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What if we told you we could change the way 4.5 million people think about sustainability … overnight?
Hackathon winner Peter Suggitt builds an app to help you track – and lower – your carbon footprint.
In October 2019, a London team of 10 colleagues won Deutsche Bank’s “Banking on Sustainability” 24-hour hackathon. Over 1,000 global participants worked on apps to help the bank contribute towards a sustainable future. Peter Suggitt from the winning team shares his experiences.
The energy in London was palpable, with hundreds of people in the auditorium and hundreds more joining from around the world. My team had a good idea and a good strategy: I had high hopes. Our concept was Amplify, a sustainability indicator connected to purchases. So each time you make a purchase, it gives you a score. Buying local, organic fruit will boost your sustainability score but buying petrol will reduce it. This running tally highlights your carbon impact and helps you to do something about it, such as one-off contributions to carbon offsetting projects or an ongoing “roll-up” scheme that rounds your transactions up to the nearest euro and donates the difference to a climate-change project. In our mock-up, Amplify is an extension to the existing mobile banking app showing your sustainability score right next to your bank balance.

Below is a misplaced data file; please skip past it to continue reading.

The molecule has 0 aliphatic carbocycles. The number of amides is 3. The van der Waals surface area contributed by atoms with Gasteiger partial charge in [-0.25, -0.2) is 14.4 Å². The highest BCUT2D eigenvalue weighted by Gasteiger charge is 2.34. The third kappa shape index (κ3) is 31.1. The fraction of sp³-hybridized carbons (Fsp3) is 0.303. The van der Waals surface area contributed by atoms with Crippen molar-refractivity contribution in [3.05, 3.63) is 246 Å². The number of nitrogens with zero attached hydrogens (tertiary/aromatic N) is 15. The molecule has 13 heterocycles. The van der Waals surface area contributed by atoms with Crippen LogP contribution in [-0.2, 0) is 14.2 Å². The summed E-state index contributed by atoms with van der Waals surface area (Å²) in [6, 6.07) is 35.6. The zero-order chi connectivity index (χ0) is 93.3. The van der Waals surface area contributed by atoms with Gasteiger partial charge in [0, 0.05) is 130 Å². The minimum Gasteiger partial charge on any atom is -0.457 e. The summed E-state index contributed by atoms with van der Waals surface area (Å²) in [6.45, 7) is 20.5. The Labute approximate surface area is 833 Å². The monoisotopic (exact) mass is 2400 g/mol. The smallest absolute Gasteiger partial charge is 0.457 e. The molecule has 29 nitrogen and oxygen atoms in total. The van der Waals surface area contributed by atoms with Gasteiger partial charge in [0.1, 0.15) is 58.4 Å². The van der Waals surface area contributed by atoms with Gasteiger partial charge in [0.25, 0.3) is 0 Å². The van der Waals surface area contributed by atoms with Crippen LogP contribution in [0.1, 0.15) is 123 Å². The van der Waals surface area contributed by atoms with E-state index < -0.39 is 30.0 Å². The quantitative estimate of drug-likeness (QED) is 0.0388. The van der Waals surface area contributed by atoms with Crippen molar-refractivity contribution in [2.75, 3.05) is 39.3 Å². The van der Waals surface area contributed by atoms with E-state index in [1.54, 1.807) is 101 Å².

Four and a half million people use the banking app, offering the potential for immediate impact, especially if Amplify is introduced as a default function for all customers. This would show current clients that we’re serious about sustainability and potentially attract new clients for whom sustainable banking is important.
Over 24 hours, we worked to bring this idea to life, creating a prototype and pitch. Our strategy was to sell the idea rather than try to build a complete product. We wanted to show how tech can be used to solve a problem.
We pitched the idea under our tagline: “What if we told you we could change the way 4.5m people think about sustainability … overnight?” We only got one or two hours of sleep but it was worth it to be part of the hackathon and create something that could create a lasting change for Deutsche Bank and its current and future clients.